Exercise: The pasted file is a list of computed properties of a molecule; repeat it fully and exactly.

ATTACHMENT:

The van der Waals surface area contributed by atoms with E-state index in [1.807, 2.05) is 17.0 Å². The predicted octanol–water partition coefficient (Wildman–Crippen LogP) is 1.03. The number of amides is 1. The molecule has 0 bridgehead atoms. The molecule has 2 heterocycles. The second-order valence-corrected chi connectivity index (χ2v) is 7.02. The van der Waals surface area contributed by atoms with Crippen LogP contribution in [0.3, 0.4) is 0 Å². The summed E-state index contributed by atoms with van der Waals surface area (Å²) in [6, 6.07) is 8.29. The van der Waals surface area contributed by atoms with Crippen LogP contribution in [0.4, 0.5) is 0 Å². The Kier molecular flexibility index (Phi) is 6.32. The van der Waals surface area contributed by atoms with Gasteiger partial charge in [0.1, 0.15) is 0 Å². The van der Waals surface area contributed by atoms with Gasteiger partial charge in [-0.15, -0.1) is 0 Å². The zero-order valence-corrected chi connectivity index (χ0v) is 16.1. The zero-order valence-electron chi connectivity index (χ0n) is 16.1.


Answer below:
The van der Waals surface area contributed by atoms with E-state index in [1.807, 2.05) is 17.0 Å². The predicted octanol–water partition coefficient (Wildman–Crippen LogP) is 1.03. The number of amides is 1. The molecule has 0 bridgehead atoms. The molecule has 2 heterocycles. The second-order valence-corrected chi connectivity index (χ2v) is 7.02. The van der Waals surface area contributed by atoms with Crippen LogP contribution in [0.3, 0.4) is 0 Å². The summed E-state index contributed by atoms with van der Waals surface area (Å²) in [6, 6.07) is 8.29. The van der Waals surface area contributed by atoms with Crippen LogP contribution in [0.4, 0.5) is 0 Å². The Kier molecular flexibility index (Phi) is 6.32. The van der Waals surface area contributed by atoms with Gasteiger partial charge in [0.1, 0.15) is 0 Å². The van der Waals surface area contributed by atoms with Gasteiger partial charge in [-0.15, -0.1) is 0 Å². The zero-order valence-corrected chi connectivity index (χ0v) is 16.1. The zero-order valence-electron chi connectivity index (χ0n) is 16.1.